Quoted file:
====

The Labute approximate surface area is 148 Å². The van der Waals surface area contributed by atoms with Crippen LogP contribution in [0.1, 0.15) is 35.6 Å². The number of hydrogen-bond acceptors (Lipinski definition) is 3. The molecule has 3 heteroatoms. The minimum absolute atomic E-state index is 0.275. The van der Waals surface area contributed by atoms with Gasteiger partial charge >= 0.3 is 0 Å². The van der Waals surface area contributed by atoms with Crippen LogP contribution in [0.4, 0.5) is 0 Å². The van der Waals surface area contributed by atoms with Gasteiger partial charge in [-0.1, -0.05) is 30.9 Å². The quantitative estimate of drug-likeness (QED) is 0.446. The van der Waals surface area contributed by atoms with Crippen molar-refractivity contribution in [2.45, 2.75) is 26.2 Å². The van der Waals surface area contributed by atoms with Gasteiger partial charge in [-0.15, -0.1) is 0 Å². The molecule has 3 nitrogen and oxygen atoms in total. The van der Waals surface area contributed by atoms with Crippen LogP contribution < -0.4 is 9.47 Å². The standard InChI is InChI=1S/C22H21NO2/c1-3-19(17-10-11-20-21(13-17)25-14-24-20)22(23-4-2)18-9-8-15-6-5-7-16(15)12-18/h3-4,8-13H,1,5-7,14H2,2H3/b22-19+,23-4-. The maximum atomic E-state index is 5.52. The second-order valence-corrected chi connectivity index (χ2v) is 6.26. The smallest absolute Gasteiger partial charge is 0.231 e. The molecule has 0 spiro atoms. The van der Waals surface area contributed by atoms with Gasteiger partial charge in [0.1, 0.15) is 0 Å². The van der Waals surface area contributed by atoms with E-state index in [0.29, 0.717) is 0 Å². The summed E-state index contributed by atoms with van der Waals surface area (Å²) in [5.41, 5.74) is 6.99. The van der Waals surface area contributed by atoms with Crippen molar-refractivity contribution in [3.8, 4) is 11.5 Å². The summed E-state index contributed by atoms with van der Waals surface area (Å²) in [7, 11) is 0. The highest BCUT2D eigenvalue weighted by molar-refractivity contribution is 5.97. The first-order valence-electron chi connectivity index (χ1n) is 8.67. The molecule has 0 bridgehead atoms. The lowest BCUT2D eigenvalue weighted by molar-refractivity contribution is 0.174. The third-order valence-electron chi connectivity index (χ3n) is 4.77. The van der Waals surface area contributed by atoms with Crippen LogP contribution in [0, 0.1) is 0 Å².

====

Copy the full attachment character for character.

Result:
The Labute approximate surface area is 148 Å². The van der Waals surface area contributed by atoms with Crippen LogP contribution in [0.1, 0.15) is 35.6 Å². The number of hydrogen-bond acceptors (Lipinski definition) is 3. The molecule has 3 heteroatoms. The minimum absolute atomic E-state index is 0.275. The van der Waals surface area contributed by atoms with Gasteiger partial charge >= 0.3 is 0 Å². The van der Waals surface area contributed by atoms with Crippen LogP contribution in [0.4, 0.5) is 0 Å². The van der Waals surface area contributed by atoms with Gasteiger partial charge in [-0.1, -0.05) is 30.9 Å². The quantitative estimate of drug-likeness (QED) is 0.446. The van der Waals surface area contributed by atoms with Crippen molar-refractivity contribution in [2.45, 2.75) is 26.2 Å². The van der Waals surface area contributed by atoms with Gasteiger partial charge in [-0.15, -0.1) is 0 Å². The molecule has 3 nitrogen and oxygen atoms in total. The van der Waals surface area contributed by atoms with Crippen LogP contribution < -0.4 is 9.47 Å². The standard InChI is InChI=1S/C22H21NO2/c1-3-19(17-10-11-20-21(13-17)25-14-24-20)22(23-4-2)18-9-8-15-6-5-7-16(15)12-18/h3-4,8-13H,1,5-7,14H2,2H3/b22-19+,23-4-. The maximum atomic E-state index is 5.52. The second-order valence-corrected chi connectivity index (χ2v) is 6.26. The smallest absolute Gasteiger partial charge is 0.231 e. The molecule has 0 spiro atoms. The van der Waals surface area contributed by atoms with Gasteiger partial charge in [0.1, 0.15) is 0 Å². The van der Waals surface area contributed by atoms with E-state index in [0.29, 0.717) is 0 Å². The summed E-state index contributed by atoms with van der Waals surface area (Å²) in [5.41, 5.74) is 6.99. The van der Waals surface area contributed by atoms with Crippen molar-refractivity contribution in [3.8, 4) is 11.5 Å². The summed E-state index contributed by atoms with van der Waals surface area (Å²) in [7, 11) is 0. The highest BCUT2D eigenvalue weighted by molar-refractivity contribution is 5.97. The first-order valence-electron chi connectivity index (χ1n) is 8.67. The molecule has 0 bridgehead atoms. The lowest BCUT2D eigenvalue weighted by molar-refractivity contribution is 0.174. The third-order valence-electron chi connectivity index (χ3n) is 4.77. The van der Waals surface area contributed by atoms with Crippen LogP contribution in [0, 0.1) is 0 Å².